- WWE ruins the undercard titles (2007-present). Remember a time when being Intercontinental or United States champion in the WWE was sort of a big deal? Don't laugh. This time existed, I swear to you. Hell, being cruiserweight champion was sort of a big deal for a minute. But in the last five years (and especially in the last two), the status and credibility of every championship other than the two world titles (and that includes the tag titles) is miniscule at best. The cruiserweight championship was one of three surviving belts following the Invasion era (the other two are the WCW Championship belt and the United States Championship, resurrected in 2003). A belt held by the some of the best under-225 pounders in the world including Rey Mysterio, Ultimo Dragon, Eddie Guerrero, Chris Jericho, Dean Malenko, Lance Storm, and Jushin "Thunder" Liger, the last champion was the four-foot leprechaun known as Hornswoggle in 2007. Let that sink in for a moment. Try as they might, but the Intercontinental and United States championships, the two midcard belts in the WWE, have meant little in recent years. Antonio Cesaro held the title for eight months before losing it to mid-carder for life Kofi Kingston this past Monday. Not many people can remember more than one title defense he had (the Summerslam preshow). I'm sure he had plenty. Hell, I remember when he put The Great Khali and Brodus Clay in the Neutralizer. The problem is he's more remembered for the many, many losses he piled up while he was United States Champion. The same could be said of former and current Intercontinental Champion Wade Barrett (the former and current came within a 26-hour period earlier this month). Even as champion, he's compiled so many losses, it's hard to take him seriously. The same could now be said for new world champion Dolph Ziggler. How do you expect the casual fan to take him seriously when he spent most of the last year looking up at the lights (and doing the same in his second-first for many since let's be honest, who watches Smackdown-televised match since winning the belt)? I get that it's not a legitimate sport. But the least you can do is treat your "champions" as such by having them win once in a while, thanks.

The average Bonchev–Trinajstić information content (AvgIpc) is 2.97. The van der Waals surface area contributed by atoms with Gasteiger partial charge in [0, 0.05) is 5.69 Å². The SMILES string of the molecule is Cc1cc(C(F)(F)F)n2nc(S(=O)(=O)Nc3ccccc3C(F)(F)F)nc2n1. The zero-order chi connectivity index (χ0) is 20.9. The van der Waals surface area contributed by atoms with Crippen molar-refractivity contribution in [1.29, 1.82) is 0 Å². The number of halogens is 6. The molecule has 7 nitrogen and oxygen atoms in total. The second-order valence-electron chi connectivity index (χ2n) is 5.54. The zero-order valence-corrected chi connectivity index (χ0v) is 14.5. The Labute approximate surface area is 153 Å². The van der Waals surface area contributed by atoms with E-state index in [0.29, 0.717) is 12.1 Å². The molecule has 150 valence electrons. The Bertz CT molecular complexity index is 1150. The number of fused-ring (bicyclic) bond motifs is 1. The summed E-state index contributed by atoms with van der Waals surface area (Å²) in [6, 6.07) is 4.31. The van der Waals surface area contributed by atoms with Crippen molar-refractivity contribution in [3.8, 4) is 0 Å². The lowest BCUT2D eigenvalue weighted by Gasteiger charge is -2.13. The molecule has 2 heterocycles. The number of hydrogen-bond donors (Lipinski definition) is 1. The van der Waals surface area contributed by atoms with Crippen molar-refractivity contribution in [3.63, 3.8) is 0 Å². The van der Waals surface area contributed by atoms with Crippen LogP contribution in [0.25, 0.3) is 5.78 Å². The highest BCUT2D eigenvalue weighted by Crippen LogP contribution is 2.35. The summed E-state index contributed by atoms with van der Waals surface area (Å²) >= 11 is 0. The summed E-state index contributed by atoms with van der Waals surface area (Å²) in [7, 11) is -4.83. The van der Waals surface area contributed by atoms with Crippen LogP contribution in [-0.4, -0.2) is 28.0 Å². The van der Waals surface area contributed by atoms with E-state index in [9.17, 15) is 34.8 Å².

- WWE ruins Monday Night RAW (2009-present). Monday Night RAW was and still is the premiere destination for many wrestling fans every week. It wasn't always that way. Until (and through) the mid-1990s, some of the best wrestling was on Saturday (sometimes in the morning, sometimes at 6:05pm on TBS). And even then, if you wanted the best of the best, you had to go to the house shows. Then WCW Nitro lit a fire under WWE's collective asses, and RAW expanded to two hours and flipped the script on its content under the crumbling pressure of its competition. We all know the story from there. But in the late 2000s, ratings were sagging again, this time under the pressure of reality television and high-quality scripted dramas. Wrestling fans tired of the "same old shit" wouldn't get an Attitude Era revival. Enter...the guest host era. Celebrities would take over general manager duties for a night and run the show, much to the chagrin of wrestling fans everywhere (though in defense, some of them were actually good. Not many though). While that didn't quite ruin the franchise, the expansion of the show to a third hour in 2012 sure did. It killed Nitro. It's killing RAW. WWE doesn't have the horses nor the stories to make a third hour work. Every week since the three-hour show became a thing, the third hour always lost viewers from the second. EVERY. SINGLE. WEEK. Three hours of wrestling on PPV can be draining. Three hours of wrestling on basic cable has been draining. Hope those fat checks USA gives you are worth it, WWE.